When it comes to tech adoption many businesses are skeptical, and consequently often hesitant to invest in new trending technologies. The restaurant industry is no exception to this rule, which garners the question, why?
From a sales perspective it is extremely difficult to get businesses to buy into new technologies, especially if they are relatively unproven in a given market. Hence, another question arises, how do we prove value, and facilitate adoption? This is the question many businesses struggle with.
Take Boise, Idaho as an example. This growing metropolis has a diverse array of fast-casual, ethnic cuisine and restaurant locations that fit perfectly into the target market framework of online ordering. Yet, businesses are extremely reluctant to make any type of investment in this technology. Why? There are a number of common objections. Here are a few :
- It’s too expensive
- It’s too complicated from an integration and usage perspective
- People aren’t ordering online
- If I am busy, how will I know that someone has placed an online order?
- Why would anyone order food online when they can just call?
- Not enough people are going to order online to make it profitable
All of these kinds of objections are completely valid and extremely common. In fact, this type of sentiment epitomizes many smaller markets. However, it is this sentiment that is fostering a “laggard” market here in Boise, and other smaller markets outside the bigger cities. It is this sentiment that is closing the door on lucrative new revenue streams, inhibiting customer service, impeding customer loyalty, and the most frustrating thing of all, each and every one of these objections are based on ‘laggard’ sentiment. By laggard, I mean a conservative mindset that is resistant to change. Which, I feel is completely detrimental to any business. We all know the business operations, and the business environment itself are not static, the market, and consumer behaviors are constantly changing, and if businesses are refusing to adjust to, and align with this change, how can they think they will be able to maximize their performance, or even stay in business against all their more progressive competitors.
Take Webwaitr for example. One look at their interactive demo and you will see how user-friendly the technology is. It is so intuitive, consumers could literally have a customized order processed with more accuracy, and in less time than it would take to order over the phone. The cost objection has been eliminated with zero sign on/ setup fees, and no commitments. It is a risk-free investment opportunity. Yet, owners still hesitate.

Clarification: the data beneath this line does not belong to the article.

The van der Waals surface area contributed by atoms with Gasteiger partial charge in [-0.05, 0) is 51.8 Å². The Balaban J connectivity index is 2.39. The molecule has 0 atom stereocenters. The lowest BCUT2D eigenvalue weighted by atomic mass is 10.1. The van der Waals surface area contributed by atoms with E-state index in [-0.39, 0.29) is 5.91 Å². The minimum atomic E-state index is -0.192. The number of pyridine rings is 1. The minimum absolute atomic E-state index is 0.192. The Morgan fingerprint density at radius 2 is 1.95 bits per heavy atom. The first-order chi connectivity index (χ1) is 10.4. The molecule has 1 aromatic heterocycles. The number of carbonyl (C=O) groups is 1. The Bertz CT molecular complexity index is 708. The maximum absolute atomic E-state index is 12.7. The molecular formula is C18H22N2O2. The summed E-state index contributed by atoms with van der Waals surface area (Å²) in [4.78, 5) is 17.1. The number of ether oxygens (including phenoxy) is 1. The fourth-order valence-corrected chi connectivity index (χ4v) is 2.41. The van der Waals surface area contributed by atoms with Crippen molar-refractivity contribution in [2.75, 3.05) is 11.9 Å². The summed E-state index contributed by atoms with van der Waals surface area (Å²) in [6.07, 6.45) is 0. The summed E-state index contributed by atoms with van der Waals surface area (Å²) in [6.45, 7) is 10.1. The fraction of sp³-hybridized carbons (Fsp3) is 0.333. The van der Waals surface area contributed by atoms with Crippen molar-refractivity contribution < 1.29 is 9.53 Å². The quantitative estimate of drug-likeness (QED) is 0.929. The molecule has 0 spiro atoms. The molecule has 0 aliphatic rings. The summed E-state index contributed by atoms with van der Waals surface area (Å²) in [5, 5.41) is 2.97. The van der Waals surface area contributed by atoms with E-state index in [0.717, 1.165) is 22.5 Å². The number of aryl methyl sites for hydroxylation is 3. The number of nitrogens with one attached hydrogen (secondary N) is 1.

- Consumers are able to make custom orders on-the-go from their desktop and mobile devices. On-the-go is common, and this market of busy consumers demand convenience and speed of service, which online ordering delivers.
- There is increased accuracy when placing orders online. Gone are the days when consumers are disappointed because their order was messed up due to operator error.
- Online ordering provides businesses with an additional lucrative consumer touch point. US mobile payments are set to reach $90 billion by 2017. Mobile payment is “on-the-go” payment!
- The growth of online ordering is real, and it is here, right now. Consider that restaurants are now averaging $1,500 to $7,500 in online orders per month, or that 37.5% of fast-casual restaurant consumer are now ordering food online.
Mobile and ecommerce is not constrained to any single vertical. In fact, online ordering is now a multi-million dollar industry in many large cities such as New York, San Francisco and Chicago. It is only a matter of time until this phenomena takes hold in the smaller urban towns and markets.
Now is the time to invest in the present, and the future. In the words of Dave McClure, “Everyone eats, everyone is online, so what are we waiting for?” It’s not a matter of if, but when the smaller markets fully adopt this technology, be first in line when it happens!
Capitalize, without taking a single risk. It’s at least worth checking out, don’t you think?!
If you have additional concerns, or are still skeptical about the online ordering industry please leave a comment below. We’d love to hear from you!